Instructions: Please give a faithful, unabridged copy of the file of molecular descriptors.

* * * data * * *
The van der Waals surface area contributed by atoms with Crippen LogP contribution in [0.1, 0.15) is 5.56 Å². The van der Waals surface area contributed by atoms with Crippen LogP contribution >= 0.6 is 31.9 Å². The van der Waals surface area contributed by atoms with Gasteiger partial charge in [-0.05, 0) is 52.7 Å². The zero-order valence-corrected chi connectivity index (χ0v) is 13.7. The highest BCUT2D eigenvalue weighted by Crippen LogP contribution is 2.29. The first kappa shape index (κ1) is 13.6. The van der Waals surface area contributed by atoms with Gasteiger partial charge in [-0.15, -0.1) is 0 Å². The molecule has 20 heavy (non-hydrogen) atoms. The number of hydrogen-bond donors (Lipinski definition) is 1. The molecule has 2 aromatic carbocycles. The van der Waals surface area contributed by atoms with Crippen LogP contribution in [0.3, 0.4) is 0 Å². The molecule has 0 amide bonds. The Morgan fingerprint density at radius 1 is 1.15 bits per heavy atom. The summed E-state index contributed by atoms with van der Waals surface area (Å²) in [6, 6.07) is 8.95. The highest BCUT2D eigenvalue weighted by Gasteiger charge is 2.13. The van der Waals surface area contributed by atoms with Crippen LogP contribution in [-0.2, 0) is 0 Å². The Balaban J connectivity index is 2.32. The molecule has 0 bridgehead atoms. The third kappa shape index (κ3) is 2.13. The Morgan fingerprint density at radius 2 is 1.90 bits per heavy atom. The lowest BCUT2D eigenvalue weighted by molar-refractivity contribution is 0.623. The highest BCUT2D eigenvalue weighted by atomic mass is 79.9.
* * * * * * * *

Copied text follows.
The van der Waals surface area contributed by atoms with Crippen LogP contribution in [0.1, 0.15) is 5.56 Å². The van der Waals surface area contributed by atoms with Crippen LogP contribution >= 0.6 is 31.9 Å². The van der Waals surface area contributed by atoms with Gasteiger partial charge in [-0.05, 0) is 52.7 Å². The zero-order valence-corrected chi connectivity index (χ0v) is 13.7. The highest BCUT2D eigenvalue weighted by Crippen LogP contribution is 2.29. The first kappa shape index (κ1) is 13.6. The van der Waals surface area contributed by atoms with Gasteiger partial charge in [-0.15, -0.1) is 0 Å². The molecule has 20 heavy (non-hydrogen) atoms. The number of hydrogen-bond donors (Lipinski definition) is 1. The molecule has 2 aromatic carbocycles. The van der Waals surface area contributed by atoms with Crippen LogP contribution in [0.3, 0.4) is 0 Å². The molecule has 0 amide bonds. The Morgan fingerprint density at radius 1 is 1.15 bits per heavy atom. The summed E-state index contributed by atoms with van der Waals surface area (Å²) in [6, 6.07) is 8.95. The highest BCUT2D eigenvalue weighted by Gasteiger charge is 2.13. The van der Waals surface area contributed by atoms with Crippen LogP contribution in [-0.2, 0) is 0 Å². The Balaban J connectivity index is 2.32. The molecule has 0 bridgehead atoms. The third kappa shape index (κ3) is 2.13. The Morgan fingerprint density at radius 2 is 1.90 bits per heavy atom. The lowest BCUT2D eigenvalue weighted by molar-refractivity contribution is 0.623. The highest BCUT2D eigenvalue weighted by atomic mass is 79.9.